Regardless of what you’re writing, your first consideration should always be:
Who is my target audience?
At this stage, you need to understand whether your target audience is B2B (business-to-commercial enterprise) or B2C (business-to-consumer). That distinction is essential as you need to differentiate your tone of voice and your type of style.
So what is the difference between B2B and B2C content creation and storytelling? Here’s a shortlist of what you need to understand:
Take into consideration to whom you are talking to:
Writing for a B2B target audience, you’re focused on a group of people who are usually within a specified industry, as an example: people within the audio industry. This means that all (or, at least, the majority of them) of the people of your target audience will share a few common understandings of the story you’re sharing.
While you create your content for a B2C target audience, you’re generally calling a much wider network, and every one of them has different ranges of knowledge and experience on the situation, story, or challenge you’re addressing.
You need to know when to get technical
It’s crucial to familiarize your company or your brand with your target audience, this will help you establish the connection you need with your audience for your content creation.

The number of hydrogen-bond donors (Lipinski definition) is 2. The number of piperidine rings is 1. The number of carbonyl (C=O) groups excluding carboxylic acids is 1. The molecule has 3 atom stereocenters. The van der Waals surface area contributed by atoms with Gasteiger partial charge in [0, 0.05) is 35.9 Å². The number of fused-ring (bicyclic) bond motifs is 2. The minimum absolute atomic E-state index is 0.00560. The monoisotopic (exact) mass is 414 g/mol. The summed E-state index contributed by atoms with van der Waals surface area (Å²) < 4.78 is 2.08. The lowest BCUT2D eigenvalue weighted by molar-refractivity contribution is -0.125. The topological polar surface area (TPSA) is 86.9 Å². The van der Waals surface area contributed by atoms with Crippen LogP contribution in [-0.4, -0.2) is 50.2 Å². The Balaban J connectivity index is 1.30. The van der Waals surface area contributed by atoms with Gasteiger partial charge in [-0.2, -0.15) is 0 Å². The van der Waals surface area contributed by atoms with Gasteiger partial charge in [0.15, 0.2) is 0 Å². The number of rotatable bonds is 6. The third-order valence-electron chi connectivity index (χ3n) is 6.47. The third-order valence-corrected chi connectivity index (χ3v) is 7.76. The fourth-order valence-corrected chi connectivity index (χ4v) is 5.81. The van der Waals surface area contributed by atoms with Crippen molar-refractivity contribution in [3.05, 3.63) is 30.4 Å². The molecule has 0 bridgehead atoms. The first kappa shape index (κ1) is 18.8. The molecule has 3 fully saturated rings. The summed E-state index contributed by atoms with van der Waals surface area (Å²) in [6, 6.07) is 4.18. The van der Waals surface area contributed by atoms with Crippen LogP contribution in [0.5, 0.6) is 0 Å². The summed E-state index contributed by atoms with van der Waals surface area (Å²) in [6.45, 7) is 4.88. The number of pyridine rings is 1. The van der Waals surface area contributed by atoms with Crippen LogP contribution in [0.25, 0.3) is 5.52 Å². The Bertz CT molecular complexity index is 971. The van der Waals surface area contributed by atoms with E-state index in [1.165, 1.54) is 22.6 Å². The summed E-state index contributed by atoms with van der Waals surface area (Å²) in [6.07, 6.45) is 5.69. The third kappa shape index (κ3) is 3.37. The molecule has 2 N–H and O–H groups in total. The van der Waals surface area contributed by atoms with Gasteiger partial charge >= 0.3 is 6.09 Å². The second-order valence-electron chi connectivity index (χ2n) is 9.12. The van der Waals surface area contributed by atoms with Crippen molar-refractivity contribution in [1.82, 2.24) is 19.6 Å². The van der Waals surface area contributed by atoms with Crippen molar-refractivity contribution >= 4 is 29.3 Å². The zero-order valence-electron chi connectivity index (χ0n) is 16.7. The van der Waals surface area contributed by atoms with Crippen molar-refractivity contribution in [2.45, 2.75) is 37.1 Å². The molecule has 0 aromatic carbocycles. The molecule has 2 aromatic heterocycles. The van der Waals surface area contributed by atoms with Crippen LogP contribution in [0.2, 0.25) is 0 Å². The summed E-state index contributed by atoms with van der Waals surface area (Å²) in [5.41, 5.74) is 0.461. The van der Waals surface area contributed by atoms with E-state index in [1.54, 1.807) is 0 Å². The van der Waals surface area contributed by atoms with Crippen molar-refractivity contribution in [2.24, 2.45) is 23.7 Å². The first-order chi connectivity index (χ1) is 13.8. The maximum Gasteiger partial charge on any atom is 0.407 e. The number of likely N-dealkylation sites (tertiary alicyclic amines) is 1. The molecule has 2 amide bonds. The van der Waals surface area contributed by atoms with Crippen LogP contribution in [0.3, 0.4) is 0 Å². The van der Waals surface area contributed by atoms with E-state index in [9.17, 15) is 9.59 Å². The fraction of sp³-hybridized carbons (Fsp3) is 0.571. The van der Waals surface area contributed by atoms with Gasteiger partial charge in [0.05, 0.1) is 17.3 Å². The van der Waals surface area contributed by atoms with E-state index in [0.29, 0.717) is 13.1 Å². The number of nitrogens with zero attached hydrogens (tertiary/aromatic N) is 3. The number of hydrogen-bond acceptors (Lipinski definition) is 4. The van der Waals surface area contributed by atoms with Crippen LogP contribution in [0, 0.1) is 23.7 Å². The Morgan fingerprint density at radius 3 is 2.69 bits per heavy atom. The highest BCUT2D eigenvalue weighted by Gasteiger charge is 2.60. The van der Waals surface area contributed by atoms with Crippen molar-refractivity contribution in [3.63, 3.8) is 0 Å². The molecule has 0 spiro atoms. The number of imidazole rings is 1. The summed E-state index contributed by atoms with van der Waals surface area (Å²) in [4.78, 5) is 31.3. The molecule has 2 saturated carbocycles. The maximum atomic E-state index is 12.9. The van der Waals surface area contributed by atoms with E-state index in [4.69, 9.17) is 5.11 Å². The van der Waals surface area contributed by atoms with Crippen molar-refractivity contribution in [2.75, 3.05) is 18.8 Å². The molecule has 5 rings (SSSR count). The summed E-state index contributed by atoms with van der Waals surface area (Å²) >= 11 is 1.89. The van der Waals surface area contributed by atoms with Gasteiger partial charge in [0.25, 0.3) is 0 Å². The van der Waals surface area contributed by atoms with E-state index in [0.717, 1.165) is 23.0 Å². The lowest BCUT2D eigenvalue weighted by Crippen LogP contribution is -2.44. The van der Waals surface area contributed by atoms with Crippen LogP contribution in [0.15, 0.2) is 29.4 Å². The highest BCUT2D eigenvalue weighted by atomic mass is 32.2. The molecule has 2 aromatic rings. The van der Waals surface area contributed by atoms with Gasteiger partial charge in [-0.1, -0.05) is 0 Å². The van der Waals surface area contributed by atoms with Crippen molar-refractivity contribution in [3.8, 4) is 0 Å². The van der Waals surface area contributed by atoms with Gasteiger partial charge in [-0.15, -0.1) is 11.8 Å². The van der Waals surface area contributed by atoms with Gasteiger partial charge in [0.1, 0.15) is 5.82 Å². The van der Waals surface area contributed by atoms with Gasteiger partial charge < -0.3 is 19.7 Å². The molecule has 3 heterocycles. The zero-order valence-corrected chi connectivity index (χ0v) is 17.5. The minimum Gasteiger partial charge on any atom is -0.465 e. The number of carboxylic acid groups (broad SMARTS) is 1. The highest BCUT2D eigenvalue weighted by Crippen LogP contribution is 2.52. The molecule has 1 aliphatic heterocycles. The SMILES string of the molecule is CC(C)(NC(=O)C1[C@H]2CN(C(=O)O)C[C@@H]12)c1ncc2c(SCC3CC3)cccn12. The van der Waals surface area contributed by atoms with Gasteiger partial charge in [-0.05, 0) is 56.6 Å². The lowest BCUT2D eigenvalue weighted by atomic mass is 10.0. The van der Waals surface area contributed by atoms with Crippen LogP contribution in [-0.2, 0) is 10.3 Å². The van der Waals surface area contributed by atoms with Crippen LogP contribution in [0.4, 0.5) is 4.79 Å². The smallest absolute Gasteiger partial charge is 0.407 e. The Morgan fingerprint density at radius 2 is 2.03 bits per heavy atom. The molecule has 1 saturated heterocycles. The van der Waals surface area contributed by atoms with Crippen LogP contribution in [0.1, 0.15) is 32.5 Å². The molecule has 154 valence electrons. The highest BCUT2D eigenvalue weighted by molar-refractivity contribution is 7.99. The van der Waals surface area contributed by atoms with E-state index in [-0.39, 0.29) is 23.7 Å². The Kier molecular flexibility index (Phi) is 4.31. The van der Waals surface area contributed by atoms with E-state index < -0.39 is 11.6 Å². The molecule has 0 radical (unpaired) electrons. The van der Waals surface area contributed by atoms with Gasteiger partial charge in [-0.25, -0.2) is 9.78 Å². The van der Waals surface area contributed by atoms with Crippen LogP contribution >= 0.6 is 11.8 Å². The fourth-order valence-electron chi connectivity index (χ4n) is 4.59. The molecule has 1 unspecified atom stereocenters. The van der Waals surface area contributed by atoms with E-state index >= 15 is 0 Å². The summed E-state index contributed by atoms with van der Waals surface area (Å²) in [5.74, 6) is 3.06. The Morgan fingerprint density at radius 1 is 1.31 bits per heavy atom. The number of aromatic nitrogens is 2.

B2B content creation is based on shared know-how of the subject, it’s perfect to use industry-specific terms and dive deeply into the technical information.
Though, be careful, that even within your industry, the audience will possibly have various tiers of information. So, even as it’s truly ideal to use jargon, you’ll want to quickly outline the ‘catchwords’ to ensure that your ‘message’ stays approachable.
Conversely, when you are addressing a broader B2C target audience, it’s better to not getting too deep, technically.
In case you still need to proportion of technical info with a B2C audience, you want to spend a sufficient quantity of time defining phrases and explaining the content in order that your message may be recognized by absolutely everyone—even the ones without a technical heritage.
Quantitative or qualitative information?
To deal with a B2B audience in the best way, you actually need to line up the records.
You need to make sure that you have done a little research earlier than you get started out creating your content strategy. And don’t be afraid to virtually dive deep into the facts—for a technical target audience, the more information, and figures, the better!
However, approaching a B2C audience, be cautious now not to drop in too much dry information.
Instead, take advantage of this time to simply show a few human elements of your brand, or your company.
Opposing to turning to percentages, factors, and figures, use real-life examples to lower back up your claims.
Your tone of voice should be kind of free to write in an informal, approachable way.
B2C content strategy should be relative to the audience and easily comprehensible for a non-technical audience.
Last, but not least, you need to remember that:
A great story is similarly important to both Consumers and Companies and can be remembered long after being presented either on an ad or on a sales pitch.